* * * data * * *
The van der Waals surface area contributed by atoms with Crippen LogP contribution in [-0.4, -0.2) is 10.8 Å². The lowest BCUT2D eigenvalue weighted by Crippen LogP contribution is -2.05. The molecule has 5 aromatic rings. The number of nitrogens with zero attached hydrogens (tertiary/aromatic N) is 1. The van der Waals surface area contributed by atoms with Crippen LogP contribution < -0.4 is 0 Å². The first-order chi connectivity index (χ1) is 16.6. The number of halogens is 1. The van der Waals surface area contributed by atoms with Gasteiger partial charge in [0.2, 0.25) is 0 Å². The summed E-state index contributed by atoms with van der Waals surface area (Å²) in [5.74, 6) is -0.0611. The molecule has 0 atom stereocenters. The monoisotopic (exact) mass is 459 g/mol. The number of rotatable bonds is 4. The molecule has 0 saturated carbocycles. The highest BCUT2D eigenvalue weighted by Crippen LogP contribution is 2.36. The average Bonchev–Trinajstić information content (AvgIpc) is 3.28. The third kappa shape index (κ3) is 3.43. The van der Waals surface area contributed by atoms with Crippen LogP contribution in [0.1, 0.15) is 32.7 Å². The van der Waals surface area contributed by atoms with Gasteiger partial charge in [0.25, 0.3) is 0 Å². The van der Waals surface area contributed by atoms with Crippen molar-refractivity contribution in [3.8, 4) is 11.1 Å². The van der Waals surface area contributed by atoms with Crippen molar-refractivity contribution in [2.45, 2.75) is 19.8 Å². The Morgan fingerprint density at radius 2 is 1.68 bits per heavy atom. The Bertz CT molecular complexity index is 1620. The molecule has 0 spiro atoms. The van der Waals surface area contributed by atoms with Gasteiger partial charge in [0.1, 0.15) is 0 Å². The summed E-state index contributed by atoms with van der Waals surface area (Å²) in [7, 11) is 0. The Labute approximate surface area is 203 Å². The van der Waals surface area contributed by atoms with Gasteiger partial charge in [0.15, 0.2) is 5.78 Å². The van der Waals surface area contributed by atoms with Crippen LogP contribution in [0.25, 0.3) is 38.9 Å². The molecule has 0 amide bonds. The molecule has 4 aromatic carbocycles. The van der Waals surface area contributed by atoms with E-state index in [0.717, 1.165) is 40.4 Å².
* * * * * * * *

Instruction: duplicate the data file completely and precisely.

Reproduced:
The van der Waals surface area contributed by atoms with Crippen LogP contribution in [-0.4, -0.2) is 10.8 Å². The lowest BCUT2D eigenvalue weighted by Crippen LogP contribution is -2.05. The molecule has 5 aromatic rings. The number of nitrogens with zero attached hydrogens (tertiary/aromatic N) is 1. The van der Waals surface area contributed by atoms with Crippen LogP contribution < -0.4 is 0 Å². The first-order chi connectivity index (χ1) is 16.6. The number of halogens is 1. The van der Waals surface area contributed by atoms with Gasteiger partial charge in [0.2, 0.25) is 0 Å². The summed E-state index contributed by atoms with van der Waals surface area (Å²) in [5.74, 6) is -0.0611. The molecule has 0 atom stereocenters. The monoisotopic (exact) mass is 459 g/mol. The number of rotatable bonds is 4. The molecule has 0 saturated carbocycles. The highest BCUT2D eigenvalue weighted by Crippen LogP contribution is 2.36. The average Bonchev–Trinajstić information content (AvgIpc) is 3.28. The third kappa shape index (κ3) is 3.43. The van der Waals surface area contributed by atoms with Crippen LogP contribution in [0.1, 0.15) is 32.7 Å². The van der Waals surface area contributed by atoms with Gasteiger partial charge in [0.25, 0.3) is 0 Å². The van der Waals surface area contributed by atoms with Crippen molar-refractivity contribution in [3.8, 4) is 11.1 Å². The van der Waals surface area contributed by atoms with Crippen molar-refractivity contribution in [2.45, 2.75) is 19.8 Å². The Morgan fingerprint density at radius 2 is 1.68 bits per heavy atom. The Bertz CT molecular complexity index is 1620. The molecule has 0 spiro atoms. The van der Waals surface area contributed by atoms with Gasteiger partial charge in [0.1, 0.15) is 0 Å². The summed E-state index contributed by atoms with van der Waals surface area (Å²) in [7, 11) is 0. The Labute approximate surface area is 203 Å². The van der Waals surface area contributed by atoms with Gasteiger partial charge in [0.15, 0.2) is 5.78 Å². The van der Waals surface area contributed by atoms with Crippen LogP contribution in [0.25, 0.3) is 38.9 Å². The molecule has 0 amide bonds. The molecule has 4 aromatic carbocycles. The van der Waals surface area contributed by atoms with E-state index in [0.717, 1.165) is 40.4 Å².